On behalf of Smiley & Smiley, LLP posted in Medical Malpractice on Thursday, July 16, 2015.
Let's say that you are lying down on a hospital bed after a minor medical emergency. It turns out there isn't anything catastrophically wrong with you, but there are some concerns going forward that you will have to monitor on a regular basis. This is good news, and you're ecstatic that this wasn't a more significant issue.
But then, right as you are riding the wave of happiness, your doctor pulls back the curtains around your hospital bed. He's sneezing and coughing; he looks a bit pale; and it looks like, at any moment, this guy could faint due to the obvious illness that he is dealing with. Naturally, you're unhappy and upset.
The shocking fact about this hypothetical situation is that it isn't even that uncommon. Medical professionals show up to work when they are sick with frightening frequency and consistency. The potential medical risks and dangers posed by this behavior are obvious.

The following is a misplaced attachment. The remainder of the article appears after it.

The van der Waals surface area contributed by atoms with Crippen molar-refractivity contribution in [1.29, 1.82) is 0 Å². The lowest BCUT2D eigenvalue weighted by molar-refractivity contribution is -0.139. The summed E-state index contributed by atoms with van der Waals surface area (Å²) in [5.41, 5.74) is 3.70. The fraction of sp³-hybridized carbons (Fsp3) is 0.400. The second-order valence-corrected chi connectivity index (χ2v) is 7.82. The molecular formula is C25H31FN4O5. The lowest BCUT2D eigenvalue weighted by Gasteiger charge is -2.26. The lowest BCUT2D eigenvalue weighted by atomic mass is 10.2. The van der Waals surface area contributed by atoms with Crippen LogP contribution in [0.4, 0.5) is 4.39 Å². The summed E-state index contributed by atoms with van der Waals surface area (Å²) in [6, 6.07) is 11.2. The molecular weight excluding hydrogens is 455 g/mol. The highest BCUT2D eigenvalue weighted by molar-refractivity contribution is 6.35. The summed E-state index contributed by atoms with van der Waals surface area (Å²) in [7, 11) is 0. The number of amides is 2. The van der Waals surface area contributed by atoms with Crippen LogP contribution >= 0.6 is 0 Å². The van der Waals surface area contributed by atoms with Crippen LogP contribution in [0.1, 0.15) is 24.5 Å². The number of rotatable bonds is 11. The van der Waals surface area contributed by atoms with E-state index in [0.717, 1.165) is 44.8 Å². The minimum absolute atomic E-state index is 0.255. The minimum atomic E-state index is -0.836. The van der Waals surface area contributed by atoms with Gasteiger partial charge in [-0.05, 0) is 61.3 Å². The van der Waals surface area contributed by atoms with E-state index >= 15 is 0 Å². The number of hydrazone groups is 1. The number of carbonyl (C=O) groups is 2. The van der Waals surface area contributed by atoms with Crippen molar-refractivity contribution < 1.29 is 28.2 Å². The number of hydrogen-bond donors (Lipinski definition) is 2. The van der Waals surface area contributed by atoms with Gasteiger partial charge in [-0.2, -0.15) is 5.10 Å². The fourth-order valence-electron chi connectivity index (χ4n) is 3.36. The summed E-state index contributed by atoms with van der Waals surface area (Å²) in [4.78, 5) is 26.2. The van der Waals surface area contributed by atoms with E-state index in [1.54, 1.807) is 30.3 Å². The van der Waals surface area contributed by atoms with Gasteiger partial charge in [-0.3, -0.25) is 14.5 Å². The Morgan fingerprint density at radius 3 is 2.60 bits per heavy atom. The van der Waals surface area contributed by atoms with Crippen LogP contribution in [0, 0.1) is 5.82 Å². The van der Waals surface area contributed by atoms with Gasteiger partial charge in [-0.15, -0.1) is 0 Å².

This fact came out of a new survey that was recently published in JAMA Pediatrics. The survey asked 536 medical professionals about how they went about their work when they were sick.
The survey found that even though nearly all respondents (95 percent) thought coming to work while sick put patients at risk, 83 percent of respondents did it anyway. If that isn't scary enough, 9 percent of respondents said they came to work while sick at least five times in the last year.
Medical professionals coming to work while they have an illness is unacceptable. This behavior compromises the safety of patients and it can lead to a nurse, doctor or surgeon performing well below his or her normal standard.
Source: Reuters, "Many docs come to work sick," Kathryn Doyle, July 6, 2015
Related Posts: Understanding common birth injuries: part II, Understanding common birth injuries: part I, Medication mistakes: a common diagnostic error, Defensive medicine: an expensive and unnecessary approach